First the bad news, Portugal, in this case its capital Lisbon, is not a secret anymore, “Lonely Planet Guides”, named Lisbon as one of the top 10 cities in the world to visit. Surprisingly enough, even though it still is one of the least visited capital cities in Europe, I recently spent 6 weeks and I was surprised to see how many tourists were there, I mean, everywhere, in ALL the tourist spots, like Praça do Comércio, Rossio Square, Pink Street, etc.
Unfortunately, it seemed like most tourists were carrying the awful tacky selfie stick, really people? What happened to old good photography or asking a stranger to take your picture? In Lisbon, there are picture perfect opportunities at every turn, whether it’s a historic building, a fresco, a cobblestone pattern on the street, one of the many tile designs or monuments or enjoying from one of the many miradors the wonderful sunsets the city has to offer. So, tourists, please don’t ruin Lisbon with your selfie sticks and love locks.
If you want to stay close to all the action Lisbon has to offer, you probably want to stay in or close to the historic Centre of Baixa, Chiado, Bairro Alto (which is one of the main nightlife districts and where you must experience Fado at least once) or close to the Avenida da Liberdade. These areas are in the heart of Lisbon and all the main tourist attractions are within walking distance or a short bus or metro ride.
When visiting Lisbon, make sure you bring comfortable shoes, as Lisbon is also known as the city of the 7 hills, you will find your self’s walking uphill a lot, so pack up your comfortable shoes, patience and a camera to take many, many pictures along the way.
If you visit Lisbon during the summer, make sure you make some time to visit the stunning coast line with beautiful beaches, all are a short bus or train ride away.
Take the train from Cais de Sodre station and enjoy the beach in no time. One of the most enchanting coastal towns is Cascais, a Portuguese fishing town and one of Lisbon’s most popular holiday destinations, combining decorative 19th-century architecture with traditional Portuguese charm and fantastic tourist facilities, creating a wonderful destination for tourists and locals alike.
For a day trip in any season, make sure you venture out to Sintra, catch a train from Rossio Square and be there in 45 minutes, you can also get there by car or bus. From the train station, you can walk to down town Sintra and then decide which way you want to go and with castle or site you want to visit first. If you do not want to work, you can get on a hop on hope off bus that loops around the most important sites in town.
I recommend you visit Quinta da Regaleira and make sure you get to the well, and Pena Palace, these are iconic to Sintra and do merit a visit, but there are other places to see, so make sure to plan accordingly.
Lisbon also has a magnificent and buzz worthy food scene. I grew up in New Jersey and Newark was and still is, at least for me, Little Portugal and the place Jersey folks go to eat outstanding Portuguese seafood. I had big expectations for the food in Lisbon and it did not disappoint.
When it comes to food, there are several places you should consider when visiting Lisbon One of them is Time out Market; a fancy food court of sorts where under one roof you will find fine dining made casual and street food that have a Michelin star. At Time Out Market, you can not only have some of the best food in town, you can also enjoy desert, a cocktail or one of the many cooking classes offered in the open kitchen, after, walk to the other side of the market to find fresh produce, seafood and flowers.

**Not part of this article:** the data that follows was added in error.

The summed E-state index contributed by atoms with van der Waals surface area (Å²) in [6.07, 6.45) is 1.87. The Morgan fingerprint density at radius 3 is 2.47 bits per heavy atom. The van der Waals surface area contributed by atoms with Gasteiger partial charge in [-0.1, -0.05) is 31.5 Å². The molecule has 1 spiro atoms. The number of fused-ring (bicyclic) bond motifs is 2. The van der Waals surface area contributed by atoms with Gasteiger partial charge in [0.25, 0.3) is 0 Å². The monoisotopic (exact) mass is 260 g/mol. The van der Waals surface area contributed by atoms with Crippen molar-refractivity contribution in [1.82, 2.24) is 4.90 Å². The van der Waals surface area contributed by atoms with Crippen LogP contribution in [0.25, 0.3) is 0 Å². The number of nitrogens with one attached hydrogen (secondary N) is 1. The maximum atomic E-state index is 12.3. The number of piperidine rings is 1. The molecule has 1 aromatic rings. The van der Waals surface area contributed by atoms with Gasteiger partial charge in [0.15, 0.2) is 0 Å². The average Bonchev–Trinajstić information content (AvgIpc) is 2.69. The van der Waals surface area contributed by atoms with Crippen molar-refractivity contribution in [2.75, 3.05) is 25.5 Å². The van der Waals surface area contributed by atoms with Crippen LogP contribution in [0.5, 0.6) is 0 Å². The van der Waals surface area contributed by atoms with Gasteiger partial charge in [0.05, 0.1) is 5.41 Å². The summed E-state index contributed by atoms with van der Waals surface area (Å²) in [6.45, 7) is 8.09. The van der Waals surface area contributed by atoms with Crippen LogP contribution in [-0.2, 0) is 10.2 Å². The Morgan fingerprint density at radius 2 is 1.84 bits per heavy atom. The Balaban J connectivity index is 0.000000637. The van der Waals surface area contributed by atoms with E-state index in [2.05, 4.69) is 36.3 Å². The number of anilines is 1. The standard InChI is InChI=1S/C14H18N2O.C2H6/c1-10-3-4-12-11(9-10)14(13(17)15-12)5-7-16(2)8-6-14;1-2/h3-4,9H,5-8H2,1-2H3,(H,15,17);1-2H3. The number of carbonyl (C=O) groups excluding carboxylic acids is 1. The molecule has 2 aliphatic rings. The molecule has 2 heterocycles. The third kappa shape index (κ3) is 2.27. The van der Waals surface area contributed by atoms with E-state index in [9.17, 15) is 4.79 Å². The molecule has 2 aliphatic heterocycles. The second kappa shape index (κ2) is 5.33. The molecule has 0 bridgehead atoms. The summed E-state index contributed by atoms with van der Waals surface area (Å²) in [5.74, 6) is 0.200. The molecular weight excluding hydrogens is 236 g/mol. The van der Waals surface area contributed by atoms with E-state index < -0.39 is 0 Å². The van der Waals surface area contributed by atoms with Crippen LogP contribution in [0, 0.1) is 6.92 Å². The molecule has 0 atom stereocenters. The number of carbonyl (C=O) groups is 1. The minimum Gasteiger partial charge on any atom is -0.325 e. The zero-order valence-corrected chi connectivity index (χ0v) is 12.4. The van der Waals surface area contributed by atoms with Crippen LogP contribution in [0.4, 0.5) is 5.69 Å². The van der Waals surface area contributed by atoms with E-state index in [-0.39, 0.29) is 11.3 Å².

For fresh seafood, you must visit Cervejaria Ramiro in the Intendente neighborhood, go hungry and ready to be on line, as it’s a very popular spot, and very worth the wait, as you will have fresh seafood prepared in a very simple way that showcases the seafood flavor, if you feel adventurous, try the barnacles, and or some fresh sardines, you won’t be disappointed.
Speaking of sardines, they are a staple of Portuguese food, and you should try some fresh ones while you visit, if you think of can sardines when I say sardines, think again, once you try a fresh one, you will never look at sardines the same way. There are of course can sardines readily available in Lisbon, in fact, there stores solely dedicated to selling can sardines, almost like a candy store, so go ahead and try some different varieties.
A short bus ride away is the Belem district, where you must visit the Belem Tower, the Monasterio Dos Jeronimos, Monument to the Discoveries, and try some Pasteis de nata at Pasteis de Belém, but be ready to wait, there is ALWAYS a line.
If you prefer someone to take you around, I recommend my friends at Portugal 360 tours, they will take you where you want to go on one or there many customized tours or customize your own. My friend Valeria who is also a fashion designer from Venezuela and currently lives in Miami, needed to go to Alcobaca, near Lisbon, to buy some handmade handbags for her business. We had the amazing opportunity to witness how “Junco” or rush hand bags are made. After that, Jasper from Portugal 360 tours, took us to Fatima, which is a pilgrimage place for Catholics, as a catholic myself, being there was an experience I will never forget and having Jasper take us that day was not only easy, he was courteous and knowledgeable about the area, which made our day much more enjoyable.
As you can see, Lisbon is full of things to do, places to visit and magnificent food awaits. I Hope I have peaked your curiosity about Lisbon, it is a fascinating city full of history and I hope you consider it for a visit, just be ready for the crowds, however, once you brave them, you will be glad you made it.